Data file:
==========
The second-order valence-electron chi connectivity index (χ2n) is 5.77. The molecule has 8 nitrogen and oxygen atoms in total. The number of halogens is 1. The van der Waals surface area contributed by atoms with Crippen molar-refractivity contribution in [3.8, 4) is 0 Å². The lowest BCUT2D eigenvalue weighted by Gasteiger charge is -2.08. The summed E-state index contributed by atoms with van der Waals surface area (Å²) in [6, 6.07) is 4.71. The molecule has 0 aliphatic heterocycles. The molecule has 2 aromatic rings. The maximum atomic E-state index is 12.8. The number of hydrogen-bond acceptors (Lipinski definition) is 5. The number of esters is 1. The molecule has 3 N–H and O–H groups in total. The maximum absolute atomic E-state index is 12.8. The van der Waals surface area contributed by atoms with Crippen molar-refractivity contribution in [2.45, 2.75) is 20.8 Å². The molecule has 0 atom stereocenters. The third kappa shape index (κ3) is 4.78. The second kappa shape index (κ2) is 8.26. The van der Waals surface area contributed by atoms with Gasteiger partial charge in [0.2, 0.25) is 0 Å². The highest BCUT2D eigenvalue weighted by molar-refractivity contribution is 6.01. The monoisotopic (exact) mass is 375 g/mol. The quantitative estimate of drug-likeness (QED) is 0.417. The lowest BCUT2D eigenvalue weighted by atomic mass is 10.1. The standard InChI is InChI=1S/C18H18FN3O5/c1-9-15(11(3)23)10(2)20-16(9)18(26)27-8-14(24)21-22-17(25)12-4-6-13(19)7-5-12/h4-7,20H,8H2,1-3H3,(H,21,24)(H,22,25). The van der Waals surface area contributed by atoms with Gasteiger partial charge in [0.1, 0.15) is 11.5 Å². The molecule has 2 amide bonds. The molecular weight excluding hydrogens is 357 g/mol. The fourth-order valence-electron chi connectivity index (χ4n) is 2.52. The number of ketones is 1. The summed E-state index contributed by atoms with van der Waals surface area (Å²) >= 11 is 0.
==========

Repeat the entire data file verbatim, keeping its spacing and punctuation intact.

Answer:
The second-order valence-electron chi connectivity index (χ2n) is 5.77. The molecule has 8 nitrogen and oxygen atoms in total. The number of halogens is 1. The van der Waals surface area contributed by atoms with Crippen molar-refractivity contribution in [3.8, 4) is 0 Å². The lowest BCUT2D eigenvalue weighted by Gasteiger charge is -2.08. The summed E-state index contributed by atoms with van der Waals surface area (Å²) in [6, 6.07) is 4.71. The molecule has 0 aliphatic heterocycles. The molecule has 2 aromatic rings. The maximum atomic E-state index is 12.8. The number of hydrogen-bond acceptors (Lipinski definition) is 5. The number of esters is 1. The molecule has 3 N–H and O–H groups in total. The maximum absolute atomic E-state index is 12.8. The van der Waals surface area contributed by atoms with Crippen molar-refractivity contribution in [2.45, 2.75) is 20.8 Å². The molecule has 0 atom stereocenters. The third kappa shape index (κ3) is 4.78. The second kappa shape index (κ2) is 8.26. The van der Waals surface area contributed by atoms with Gasteiger partial charge in [0.2, 0.25) is 0 Å². The highest BCUT2D eigenvalue weighted by molar-refractivity contribution is 6.01. The monoisotopic (exact) mass is 375 g/mol. The quantitative estimate of drug-likeness (QED) is 0.417. The lowest BCUT2D eigenvalue weighted by atomic mass is 10.1. The standard InChI is InChI=1S/C18H18FN3O5/c1-9-15(11(3)23)10(2)20-16(9)18(26)27-8-14(24)21-22-17(25)12-4-6-13(19)7-5-12/h4-7,20H,8H2,1-3H3,(H,21,24)(H,22,25). The van der Waals surface area contributed by atoms with Gasteiger partial charge in [0.1, 0.15) is 11.5 Å². The molecule has 2 amide bonds. The molecular weight excluding hydrogens is 357 g/mol. The fourth-order valence-electron chi connectivity index (χ4n) is 2.52. The number of ketones is 1. The summed E-state index contributed by atoms with van der Waals surface area (Å²) >= 11 is 0.